If you ever have the chance to visit Mtendere Village – you will quickly realize that our program for orphans and vulnerable children would not be possible without the dedication and care of our “housemothers.” They are the glue that holds everything together – they are the heart of Mtendere Village.
Given the high number of orphans and the prevalence of domestic violence against women in Malawi, it is not surprising that many of our housemothers have a history that includes these elements. The stories of neglect and abuse are devastating, but I cannot help but smile at the redemptive power of their stories. Once broken themselves, these women understand the pain evident in the eyes of every abused child that is brought into the Mtendere family—an understanding that is critical to breaking through the protective facades and helping our children find healing. To provide insight, I’d like to introduce one of our housemothers.
Naomi was orphaned as a child, and in order to survive, she traveled from village to village to complete odd jobs in exchange for food. When that wasn’t enough, which it rarely was, she begged others for help. She lived on the street, had no protection from those who would take advantage, and was never quite sure where her next meal would come from. School was never an option, and Naomi never learned to read or write.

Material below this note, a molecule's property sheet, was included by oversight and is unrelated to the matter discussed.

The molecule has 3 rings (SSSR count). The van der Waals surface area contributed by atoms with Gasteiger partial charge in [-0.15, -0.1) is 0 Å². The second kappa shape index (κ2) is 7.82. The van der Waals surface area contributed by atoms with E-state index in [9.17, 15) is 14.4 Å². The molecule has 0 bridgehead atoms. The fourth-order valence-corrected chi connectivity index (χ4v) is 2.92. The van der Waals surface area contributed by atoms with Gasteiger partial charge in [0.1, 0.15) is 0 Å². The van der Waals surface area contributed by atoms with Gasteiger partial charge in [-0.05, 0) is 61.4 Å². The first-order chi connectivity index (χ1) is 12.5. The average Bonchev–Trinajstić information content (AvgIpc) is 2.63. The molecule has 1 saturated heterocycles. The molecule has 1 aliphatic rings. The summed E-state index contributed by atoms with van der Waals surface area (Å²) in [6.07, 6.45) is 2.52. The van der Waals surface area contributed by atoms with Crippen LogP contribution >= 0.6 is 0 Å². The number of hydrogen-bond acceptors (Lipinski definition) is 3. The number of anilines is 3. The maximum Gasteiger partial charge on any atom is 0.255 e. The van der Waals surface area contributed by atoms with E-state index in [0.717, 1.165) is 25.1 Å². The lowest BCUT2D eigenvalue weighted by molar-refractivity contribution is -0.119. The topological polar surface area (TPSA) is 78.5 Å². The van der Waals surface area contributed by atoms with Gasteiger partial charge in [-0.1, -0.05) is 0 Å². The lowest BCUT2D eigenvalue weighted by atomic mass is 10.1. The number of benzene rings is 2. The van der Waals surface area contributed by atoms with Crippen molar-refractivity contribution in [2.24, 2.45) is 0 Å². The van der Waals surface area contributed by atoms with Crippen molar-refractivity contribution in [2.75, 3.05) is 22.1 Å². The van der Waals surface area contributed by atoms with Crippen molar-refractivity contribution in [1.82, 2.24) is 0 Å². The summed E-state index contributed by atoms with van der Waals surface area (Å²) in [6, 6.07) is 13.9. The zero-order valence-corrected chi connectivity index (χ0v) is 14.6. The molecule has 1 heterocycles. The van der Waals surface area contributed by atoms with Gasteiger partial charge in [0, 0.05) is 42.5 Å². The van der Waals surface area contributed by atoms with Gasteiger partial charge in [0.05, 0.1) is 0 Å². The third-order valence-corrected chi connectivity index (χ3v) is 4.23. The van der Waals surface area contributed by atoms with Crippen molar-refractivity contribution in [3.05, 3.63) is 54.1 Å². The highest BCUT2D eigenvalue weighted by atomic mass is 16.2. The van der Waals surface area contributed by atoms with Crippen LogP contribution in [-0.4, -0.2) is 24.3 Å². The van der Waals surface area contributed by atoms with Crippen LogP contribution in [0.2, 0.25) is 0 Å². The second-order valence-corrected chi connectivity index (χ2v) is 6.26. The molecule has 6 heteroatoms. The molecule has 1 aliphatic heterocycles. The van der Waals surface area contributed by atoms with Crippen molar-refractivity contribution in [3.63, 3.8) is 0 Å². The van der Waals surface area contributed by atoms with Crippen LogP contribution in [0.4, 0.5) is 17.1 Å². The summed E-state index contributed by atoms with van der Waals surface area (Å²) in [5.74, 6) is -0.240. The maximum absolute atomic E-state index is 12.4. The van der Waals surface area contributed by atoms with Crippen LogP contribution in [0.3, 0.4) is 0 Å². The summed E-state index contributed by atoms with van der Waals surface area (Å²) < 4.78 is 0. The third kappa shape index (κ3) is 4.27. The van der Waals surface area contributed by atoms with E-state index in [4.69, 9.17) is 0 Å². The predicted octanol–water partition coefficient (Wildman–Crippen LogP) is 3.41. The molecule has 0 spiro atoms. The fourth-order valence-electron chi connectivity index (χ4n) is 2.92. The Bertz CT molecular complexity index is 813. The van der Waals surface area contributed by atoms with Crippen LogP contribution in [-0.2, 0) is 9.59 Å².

She did eventually marry, and she and her husband had five children. Sadly, her husband died and Naomi could no longer afford to send her children to school. The cycle of illiteracy and poverty, it seemed, would continue indefinitely.
When Naomi heard about Mtendere Village, she came to us and asked for a job. We quickly realized that she would be a wonderful addition to Mtendere Village, and we offered her a position as a housemother.
Because of her new job, Naomi was able to afford the school fees to send her youngest child to high school. Now that she is a grandmother, she sends money to her children to help make certain that her grandchildren are able to attend school. Naomi’s love and compassion for others is evident in everything that she does, and she is always the first to help others fulfill their dreams. Witnessing this, our team at 100X could not help but want to do something to help her achieve a lifelong dream.
Each time Naomi received her paycheck, she stamped her thumbprint to acknowledge the payment. This was not the result of some sophisticated identification technique, but was done because Naomi had never learned how to write her own name. With the help of Phyllis Collins, a volunteer teacher from the US, we began tutoring Naomi in reading and writing. After three months, I witnessed Naomi sign her name in my payroll book for the first time in her life! The joy for both of us was immense!
It is beautiful to see Naomi, an orphan who spent her childhood living and begging on the streets, loving and caring for other orphaned children, and it has been a privilege to walk alongside her and see her realize a dream she had abandoned any hope of achieving.